Preliminary study of therapeutic efficacy of a new fasciolicidal drug derived from Commiphora molmol (myrrh).

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  • 1 Tropical Medicine Department, Faculty of Medicine, Al-Azhar University, Cairo, Egypt.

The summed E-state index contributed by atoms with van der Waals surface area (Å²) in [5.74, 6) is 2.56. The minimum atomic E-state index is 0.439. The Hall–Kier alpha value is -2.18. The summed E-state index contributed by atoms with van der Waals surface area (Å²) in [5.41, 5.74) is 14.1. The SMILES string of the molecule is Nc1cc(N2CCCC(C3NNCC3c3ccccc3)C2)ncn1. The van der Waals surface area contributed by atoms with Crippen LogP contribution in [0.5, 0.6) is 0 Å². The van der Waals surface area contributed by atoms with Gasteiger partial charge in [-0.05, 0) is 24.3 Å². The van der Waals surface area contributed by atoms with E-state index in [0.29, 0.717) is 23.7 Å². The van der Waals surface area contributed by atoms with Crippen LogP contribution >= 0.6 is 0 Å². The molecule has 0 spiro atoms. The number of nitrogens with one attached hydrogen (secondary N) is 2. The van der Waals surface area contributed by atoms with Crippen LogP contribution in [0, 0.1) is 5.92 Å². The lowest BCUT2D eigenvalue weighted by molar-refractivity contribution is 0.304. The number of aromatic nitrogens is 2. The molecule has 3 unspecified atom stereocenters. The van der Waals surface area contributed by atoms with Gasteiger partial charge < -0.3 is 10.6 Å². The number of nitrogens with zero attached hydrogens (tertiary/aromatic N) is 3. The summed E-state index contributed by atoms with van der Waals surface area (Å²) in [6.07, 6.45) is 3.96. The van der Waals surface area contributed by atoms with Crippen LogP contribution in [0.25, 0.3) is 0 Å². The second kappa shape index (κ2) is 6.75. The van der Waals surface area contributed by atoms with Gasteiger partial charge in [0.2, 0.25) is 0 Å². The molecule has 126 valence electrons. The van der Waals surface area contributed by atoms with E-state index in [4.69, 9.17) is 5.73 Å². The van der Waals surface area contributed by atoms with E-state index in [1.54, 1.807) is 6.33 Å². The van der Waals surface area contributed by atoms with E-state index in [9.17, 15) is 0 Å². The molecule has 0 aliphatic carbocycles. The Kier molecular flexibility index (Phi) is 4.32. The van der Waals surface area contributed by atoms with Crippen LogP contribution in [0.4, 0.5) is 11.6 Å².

Myrrh (from the stem of the Commiphora molmol tree) is an oleo gum resin that may prove efficacious for the treatment of fascioliasis. We studied 7 patients who were passing Fasciola eggs in their stools and treated them with myrrh. The drug (a formulation consisting of 8 parts of resin and 3.5 parts of volatile oils, all extracted from myrrh) was given in a dose of 12 mg/kg per day for 6 consecutive days in the morning on an empty stomach. Patients were followed for 3 months. The therapy proved to be effective, with pronounced improvement of the general condition and amelioration of all symptoms and signs. A dramatic drop in the egg count was detected at the end of treatment. Eggs were no longer detectable in the feces 3 weeks after treatment and after a follow-up period of 3 months. High eosinophilic counts, elevated liver enzymes, and Fasciola antibody titers returned to nearly normal. No signs of toxicity or adverse effects were observed. We conclude that the formulation of myrrh is safe, well tolerated, and effective for treating fascioliasis.